When: Sept. 16-27 2014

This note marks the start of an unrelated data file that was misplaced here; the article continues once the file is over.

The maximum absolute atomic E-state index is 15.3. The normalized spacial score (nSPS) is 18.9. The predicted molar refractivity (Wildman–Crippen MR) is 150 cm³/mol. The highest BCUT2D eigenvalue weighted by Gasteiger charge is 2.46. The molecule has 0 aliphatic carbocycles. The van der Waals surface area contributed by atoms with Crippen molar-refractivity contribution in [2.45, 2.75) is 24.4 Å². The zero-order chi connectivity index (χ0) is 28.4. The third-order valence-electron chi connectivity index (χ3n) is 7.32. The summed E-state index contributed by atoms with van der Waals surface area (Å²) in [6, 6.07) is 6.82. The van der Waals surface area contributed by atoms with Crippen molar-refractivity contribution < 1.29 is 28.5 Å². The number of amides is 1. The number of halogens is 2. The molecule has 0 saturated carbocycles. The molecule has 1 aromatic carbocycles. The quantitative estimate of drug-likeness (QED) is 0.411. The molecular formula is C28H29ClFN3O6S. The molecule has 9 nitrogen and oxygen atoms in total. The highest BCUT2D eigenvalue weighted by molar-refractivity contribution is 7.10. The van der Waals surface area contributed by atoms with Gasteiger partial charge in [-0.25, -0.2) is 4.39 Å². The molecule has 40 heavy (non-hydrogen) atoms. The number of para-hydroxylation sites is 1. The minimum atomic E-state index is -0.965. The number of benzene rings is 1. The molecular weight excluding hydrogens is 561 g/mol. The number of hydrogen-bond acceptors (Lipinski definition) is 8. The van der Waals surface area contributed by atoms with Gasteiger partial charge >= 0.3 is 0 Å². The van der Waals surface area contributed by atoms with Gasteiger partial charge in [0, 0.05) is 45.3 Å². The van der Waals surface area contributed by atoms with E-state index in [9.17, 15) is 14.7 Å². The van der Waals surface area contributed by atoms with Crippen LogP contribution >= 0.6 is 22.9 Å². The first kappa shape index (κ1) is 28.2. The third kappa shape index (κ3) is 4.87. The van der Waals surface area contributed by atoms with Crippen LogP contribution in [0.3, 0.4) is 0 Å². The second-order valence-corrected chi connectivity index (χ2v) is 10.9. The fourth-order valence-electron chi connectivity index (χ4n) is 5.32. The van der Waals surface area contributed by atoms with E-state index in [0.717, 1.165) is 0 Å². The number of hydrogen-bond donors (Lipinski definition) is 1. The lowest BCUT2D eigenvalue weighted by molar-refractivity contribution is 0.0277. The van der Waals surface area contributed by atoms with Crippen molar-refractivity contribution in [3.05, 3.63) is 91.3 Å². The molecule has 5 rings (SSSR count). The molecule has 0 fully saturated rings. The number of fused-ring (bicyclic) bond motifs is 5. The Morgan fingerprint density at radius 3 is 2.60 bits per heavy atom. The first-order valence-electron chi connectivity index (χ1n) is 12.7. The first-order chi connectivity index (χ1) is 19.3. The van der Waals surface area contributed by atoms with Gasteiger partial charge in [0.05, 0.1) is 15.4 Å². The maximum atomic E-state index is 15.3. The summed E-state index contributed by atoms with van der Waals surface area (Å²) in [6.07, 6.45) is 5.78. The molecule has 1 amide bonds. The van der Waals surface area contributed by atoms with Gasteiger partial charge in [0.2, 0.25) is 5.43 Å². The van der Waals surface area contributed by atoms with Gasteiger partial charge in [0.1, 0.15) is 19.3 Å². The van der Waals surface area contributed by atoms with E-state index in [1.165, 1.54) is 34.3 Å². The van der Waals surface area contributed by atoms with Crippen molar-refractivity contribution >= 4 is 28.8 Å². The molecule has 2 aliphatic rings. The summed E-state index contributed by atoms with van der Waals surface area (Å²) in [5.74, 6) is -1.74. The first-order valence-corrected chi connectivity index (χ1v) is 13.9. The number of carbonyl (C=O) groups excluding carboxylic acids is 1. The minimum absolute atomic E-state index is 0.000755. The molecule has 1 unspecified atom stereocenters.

Meisen is a plain-weave, hand-printed and woven silk textile made popular between 1910 and 1950 in Japan. It was worn in kimono or haori form in everyday life by young women who embodied a new world order marked by a desire for independence, education and freedom. “It is also said that women who needed to look beautiful and stand out wore them, such as actresses, bar hostesses, and stage performers. Those who were engaged in the entertainment business,” states Haruko Watanabe. The patterns found in the Meisen cloth are dazzling, bold, and abstract, reflecting the imaginative power in this time of dramatic social change. Most of the garments we see in the gallery were produced between 1930 and 1940 in the Gunma Prefecture of Japan. Nancy Price and Naoko Furue are pleased to present fifty-four of these outstanding pieces from the collection of Haruko Watanabe.